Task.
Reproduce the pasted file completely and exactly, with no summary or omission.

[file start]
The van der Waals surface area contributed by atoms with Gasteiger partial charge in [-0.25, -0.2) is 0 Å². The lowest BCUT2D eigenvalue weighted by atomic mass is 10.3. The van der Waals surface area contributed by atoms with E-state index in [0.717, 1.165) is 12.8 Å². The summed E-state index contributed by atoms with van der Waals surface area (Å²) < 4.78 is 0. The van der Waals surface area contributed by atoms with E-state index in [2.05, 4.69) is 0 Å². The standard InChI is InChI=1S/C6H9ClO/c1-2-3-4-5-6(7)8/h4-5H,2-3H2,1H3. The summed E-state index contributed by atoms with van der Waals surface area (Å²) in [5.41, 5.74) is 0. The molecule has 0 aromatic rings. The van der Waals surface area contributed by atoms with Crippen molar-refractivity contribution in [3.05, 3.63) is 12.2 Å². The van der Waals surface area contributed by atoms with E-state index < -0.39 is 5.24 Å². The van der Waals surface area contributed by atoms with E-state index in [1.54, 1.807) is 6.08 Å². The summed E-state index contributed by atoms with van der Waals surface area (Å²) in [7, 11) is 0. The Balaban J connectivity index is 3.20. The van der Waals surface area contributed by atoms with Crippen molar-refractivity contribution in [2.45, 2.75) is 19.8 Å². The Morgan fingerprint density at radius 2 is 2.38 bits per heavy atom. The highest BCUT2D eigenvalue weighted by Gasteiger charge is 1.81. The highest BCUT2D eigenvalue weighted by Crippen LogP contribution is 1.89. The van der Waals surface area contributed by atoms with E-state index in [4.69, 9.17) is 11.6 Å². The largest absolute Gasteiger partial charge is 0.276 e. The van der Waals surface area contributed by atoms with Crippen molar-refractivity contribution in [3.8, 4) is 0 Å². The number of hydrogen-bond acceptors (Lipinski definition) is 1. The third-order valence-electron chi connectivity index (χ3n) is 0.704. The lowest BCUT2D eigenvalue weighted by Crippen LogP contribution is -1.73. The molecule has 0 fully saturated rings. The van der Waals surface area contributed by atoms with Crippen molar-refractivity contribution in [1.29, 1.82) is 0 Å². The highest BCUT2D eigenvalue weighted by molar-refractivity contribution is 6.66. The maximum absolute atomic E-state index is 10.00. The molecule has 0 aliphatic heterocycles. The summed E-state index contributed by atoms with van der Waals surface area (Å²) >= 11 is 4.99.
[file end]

The van der Waals surface area contributed by atoms with Gasteiger partial charge in [-0.25, -0.2) is 0 Å². The lowest BCUT2D eigenvalue weighted by atomic mass is 10.3. The van der Waals surface area contributed by atoms with E-state index in [0.717, 1.165) is 12.8 Å². The summed E-state index contributed by atoms with van der Waals surface area (Å²) < 4.78 is 0. The van der Waals surface area contributed by atoms with E-state index in [2.05, 4.69) is 0 Å². The standard InChI is InChI=1S/C6H9ClO/c1-2-3-4-5-6(7)8/h4-5H,2-3H2,1H3. The summed E-state index contributed by atoms with van der Waals surface area (Å²) in [5.41, 5.74) is 0. The molecule has 0 aromatic rings. The van der Waals surface area contributed by atoms with Crippen molar-refractivity contribution in [3.05, 3.63) is 12.2 Å². The van der Waals surface area contributed by atoms with E-state index < -0.39 is 5.24 Å². The van der Waals surface area contributed by atoms with E-state index in [1.54, 1.807) is 6.08 Å². The summed E-state index contributed by atoms with van der Waals surface area (Å²) in [7, 11) is 0. The Balaban J connectivity index is 3.20. The van der Waals surface area contributed by atoms with Crippen molar-refractivity contribution in [2.45, 2.75) is 19.8 Å². The Morgan fingerprint density at radius 2 is 2.38 bits per heavy atom. The highest BCUT2D eigenvalue weighted by Gasteiger charge is 1.81. The highest BCUT2D eigenvalue weighted by Crippen LogP contribution is 1.89. The van der Waals surface area contributed by atoms with E-state index in [4.69, 9.17) is 11.6 Å². The largest absolute Gasteiger partial charge is 0.276 e. The van der Waals surface area contributed by atoms with Crippen molar-refractivity contribution in [3.8, 4) is 0 Å². The number of hydrogen-bond acceptors (Lipinski definition) is 1. The third-order valence-electron chi connectivity index (χ3n) is 0.704. The lowest BCUT2D eigenvalue weighted by Crippen LogP contribution is -1.73. The molecule has 0 fully saturated rings. The van der Waals surface area contributed by atoms with Crippen molar-refractivity contribution in [1.29, 1.82) is 0 Å². The highest BCUT2D eigenvalue weighted by molar-refractivity contribution is 6.66. The maximum absolute atomic E-state index is 10.00. The molecule has 0 aliphatic heterocycles. The summed E-state index contributed by atoms with van der Waals surface area (Å²) >= 11 is 4.99.